These days, reading an uplifting “feel good” story seems more important than in the past. And, to be honest, I don’t read much of this type. Give me a good dystopian, thriller, or horror book any day. However, this one kept coming across my radar and had rave reviews, so when I saw it on Prime reading, I went ahead and downloaded it.
Sam Hill always saw the world through different eyes. Born with red pupils, he was called “Devil Boy” by his classmates; “God’s will” is what his mother called his ocular albinism. Her words were of little comfort, but Sam persevered, buoyed by his mother’s devout faith, his father’s practical wisdom, and his two other misfit friends.
Sam believed it was God who sent Ernie Cantwell, the only African American kid in his class, to be the friend he so desperately needed. And that it was God’s idea for Mickie Kennedy to storm into Our Lady of Mercy like a tornado, uprooting every rule Sam had been taught about boys and girls.
Forty years later, Sam, a small-town eye doctor, is no longer certain anything was by design—especially not the tragedy that caused him to turn his back on his friends, his hometown, and the life he’d always known. Running from the pain, eyes closed, served little purpose. Now, as he looks back on his life, Sam embarks on a journey that will take him halfway around the world. This time, his eyes are wide open—bringing into clear view what changed him, defined him, and made him so afraid, until he can finally see what truly matters.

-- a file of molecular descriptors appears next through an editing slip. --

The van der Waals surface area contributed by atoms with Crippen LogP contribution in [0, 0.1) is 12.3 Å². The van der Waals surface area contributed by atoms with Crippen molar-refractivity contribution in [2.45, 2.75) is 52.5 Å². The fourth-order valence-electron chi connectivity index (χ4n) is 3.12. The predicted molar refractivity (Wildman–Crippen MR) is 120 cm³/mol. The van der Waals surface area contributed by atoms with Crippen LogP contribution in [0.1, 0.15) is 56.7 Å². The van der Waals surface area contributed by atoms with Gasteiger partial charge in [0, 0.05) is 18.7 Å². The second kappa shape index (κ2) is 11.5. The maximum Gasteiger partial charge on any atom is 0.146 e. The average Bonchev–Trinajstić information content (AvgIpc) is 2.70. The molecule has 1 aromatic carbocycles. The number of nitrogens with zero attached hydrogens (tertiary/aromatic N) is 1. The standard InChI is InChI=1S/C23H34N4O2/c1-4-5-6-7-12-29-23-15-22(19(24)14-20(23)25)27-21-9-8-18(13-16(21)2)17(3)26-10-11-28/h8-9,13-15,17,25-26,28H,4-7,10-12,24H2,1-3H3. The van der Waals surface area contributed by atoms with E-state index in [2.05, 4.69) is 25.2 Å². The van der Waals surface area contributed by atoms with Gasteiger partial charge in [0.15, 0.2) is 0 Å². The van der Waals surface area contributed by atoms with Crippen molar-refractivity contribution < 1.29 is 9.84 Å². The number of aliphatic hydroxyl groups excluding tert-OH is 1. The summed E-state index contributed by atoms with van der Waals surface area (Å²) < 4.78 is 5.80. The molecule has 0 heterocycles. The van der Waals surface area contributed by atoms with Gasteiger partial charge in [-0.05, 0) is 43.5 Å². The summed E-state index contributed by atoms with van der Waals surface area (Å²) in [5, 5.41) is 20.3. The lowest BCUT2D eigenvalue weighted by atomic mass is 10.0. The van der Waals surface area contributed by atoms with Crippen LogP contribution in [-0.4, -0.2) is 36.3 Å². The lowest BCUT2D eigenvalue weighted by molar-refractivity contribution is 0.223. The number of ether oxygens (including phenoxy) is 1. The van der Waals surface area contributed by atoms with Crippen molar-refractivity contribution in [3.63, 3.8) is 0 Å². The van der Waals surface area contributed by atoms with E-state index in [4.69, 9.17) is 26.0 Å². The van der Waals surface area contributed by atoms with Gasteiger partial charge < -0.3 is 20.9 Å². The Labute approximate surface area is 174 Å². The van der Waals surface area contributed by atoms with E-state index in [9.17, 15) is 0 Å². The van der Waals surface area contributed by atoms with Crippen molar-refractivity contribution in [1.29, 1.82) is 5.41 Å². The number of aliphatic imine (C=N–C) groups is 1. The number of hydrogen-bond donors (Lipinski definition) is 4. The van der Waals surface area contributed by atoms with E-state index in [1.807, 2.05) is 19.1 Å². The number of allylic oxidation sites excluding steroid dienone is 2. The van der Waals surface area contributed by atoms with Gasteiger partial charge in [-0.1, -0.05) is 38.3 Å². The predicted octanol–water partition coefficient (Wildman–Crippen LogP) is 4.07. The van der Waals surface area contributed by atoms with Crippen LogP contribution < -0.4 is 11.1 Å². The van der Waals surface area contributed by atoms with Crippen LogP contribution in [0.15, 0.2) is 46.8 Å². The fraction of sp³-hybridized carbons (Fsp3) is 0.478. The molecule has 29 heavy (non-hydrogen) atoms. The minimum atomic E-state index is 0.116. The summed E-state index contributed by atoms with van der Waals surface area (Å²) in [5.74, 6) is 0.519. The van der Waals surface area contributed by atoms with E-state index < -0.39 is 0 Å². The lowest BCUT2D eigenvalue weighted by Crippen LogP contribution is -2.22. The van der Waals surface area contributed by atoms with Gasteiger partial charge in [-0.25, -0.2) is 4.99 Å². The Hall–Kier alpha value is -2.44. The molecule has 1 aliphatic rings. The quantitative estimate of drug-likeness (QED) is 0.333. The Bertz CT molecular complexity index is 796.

Some chapters are about Sam’s childhood, while some are his adult life. Between these two perspectives, you really get to see how Sam has evolved. And no spoilers, but Sam’s a good person surrounded by a handful of good people, but mostly terrible people who bully and judge him. No matter the bullies, Sam’s ability to remain a good person is unshakable. Bullies aside, this book really is uplifting and makes you have faith in humanity, simply because Sam is so great. I definitely recommend this one, especially these days.